Dr Peter Postuk died quietly on 25 June 2016 after a long and full life, surrounded by family and with his bucket list complete.
Dr Peter Postuk died quietly on 25 June 2016 after a long and full life, surrounded by family and with his bucket list complete. He was a beloved doctor with a poet’s soul, a passionate prospector, a reluctant gunrunner, and a true adventurer.
Peter was a first-generation Canadian, born in Prince Rupert on 29 November 1926 to Montenegrin parents. Throughout his life his roots remained deep in the northern coast, and childhood friendships formed there lasted throughout his life.
He drove a taxi, fished, and logged in the Skeena region as he put himself through university. He received his Bachelor of Arts from UBC in 1948 and then adventured in Central America with classmates Bob Perkis and Steve King before beginning medical school in 1951.
Peter was part of an exceptionally close group of UBC medical students who graduated in 1955, and the bonds formed during those years were maintained throughout his life.
He was recruited, after his internship at St. Paul’s Hospital in Vancouver, by Dr John Coleman, who he joined in the Coleman Clinic in Duncan, BC, in 1956. Peter soon convinced his two good friends and classmates, Drs Mel Smith and Bob Wilson, to join them, and together the three friends practised their particular brand of compassionate, personalized medicine until their retirements many years later.
Peter was a family doctor—beloved by his patients—a skilled diagnostician, and a highly respected colleague. He practised old-fashioned people-based medicine and knew that sometimes a good chat over a whiskey was the best prescription he could offer. House calls were part of his practice and his door was always open.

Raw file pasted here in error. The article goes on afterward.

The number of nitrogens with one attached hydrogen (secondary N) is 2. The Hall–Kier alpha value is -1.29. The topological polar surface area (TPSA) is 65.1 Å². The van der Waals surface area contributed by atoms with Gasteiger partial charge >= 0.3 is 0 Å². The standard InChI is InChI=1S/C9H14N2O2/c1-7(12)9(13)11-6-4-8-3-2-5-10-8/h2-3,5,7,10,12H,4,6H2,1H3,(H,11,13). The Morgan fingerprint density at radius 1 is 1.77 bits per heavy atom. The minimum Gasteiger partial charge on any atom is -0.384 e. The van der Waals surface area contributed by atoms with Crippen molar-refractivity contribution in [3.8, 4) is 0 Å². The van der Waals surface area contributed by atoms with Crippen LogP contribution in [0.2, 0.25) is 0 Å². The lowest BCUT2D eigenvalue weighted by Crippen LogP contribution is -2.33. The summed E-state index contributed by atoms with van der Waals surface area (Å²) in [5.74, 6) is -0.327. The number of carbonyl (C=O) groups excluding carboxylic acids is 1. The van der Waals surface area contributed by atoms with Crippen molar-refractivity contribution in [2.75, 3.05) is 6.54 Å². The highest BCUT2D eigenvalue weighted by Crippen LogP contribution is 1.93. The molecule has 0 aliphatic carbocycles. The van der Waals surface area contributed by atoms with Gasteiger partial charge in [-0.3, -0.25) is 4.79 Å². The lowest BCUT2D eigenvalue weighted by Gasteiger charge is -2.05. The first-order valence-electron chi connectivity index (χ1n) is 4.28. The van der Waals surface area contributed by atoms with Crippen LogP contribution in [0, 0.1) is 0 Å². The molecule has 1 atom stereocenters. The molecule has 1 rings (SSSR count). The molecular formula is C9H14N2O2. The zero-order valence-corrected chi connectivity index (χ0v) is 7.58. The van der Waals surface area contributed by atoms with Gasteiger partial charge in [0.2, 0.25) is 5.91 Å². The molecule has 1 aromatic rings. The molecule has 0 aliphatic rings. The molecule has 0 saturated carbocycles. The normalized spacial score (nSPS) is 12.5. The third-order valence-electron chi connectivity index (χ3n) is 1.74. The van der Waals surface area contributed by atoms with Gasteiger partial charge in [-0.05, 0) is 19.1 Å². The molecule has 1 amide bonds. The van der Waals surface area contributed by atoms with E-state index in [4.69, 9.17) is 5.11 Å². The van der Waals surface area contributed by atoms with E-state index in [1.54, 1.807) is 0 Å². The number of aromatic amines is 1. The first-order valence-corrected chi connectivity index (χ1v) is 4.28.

He began his practice in the days before medicare. He treated anyone in need, and billing was often overlooked when circumstances were strained. But because of his kindness and healing ways he was often paid in kind, and his long list of devoted patients kept him in black currant jam and rhubarb, which they all knew he loved.
He never lost his curiosity or his pursuit of excellence, and throughout his career he continued with medical research and publishing and maintained an active presence in the Medical Society.
Peter’s limited spare time was spent pursuing his other great passion—prospecting. He found geology fascinating and his children often thought that his doctoring thing was just his day job. He spent summer vacations in the mountains around British Columbia and weekends in the local hills. The mother lode was always only an assay away.
Peter is survived by his wife, Peggy; his children, Jayne (Ric), Morley (Rob), and Peter (Sue); and his many beloved grandchildren, John, David, Christina, Jayne, Alison, Sam, Jerek, and Christopher.
—Jayne Postuk, LLB, DTh
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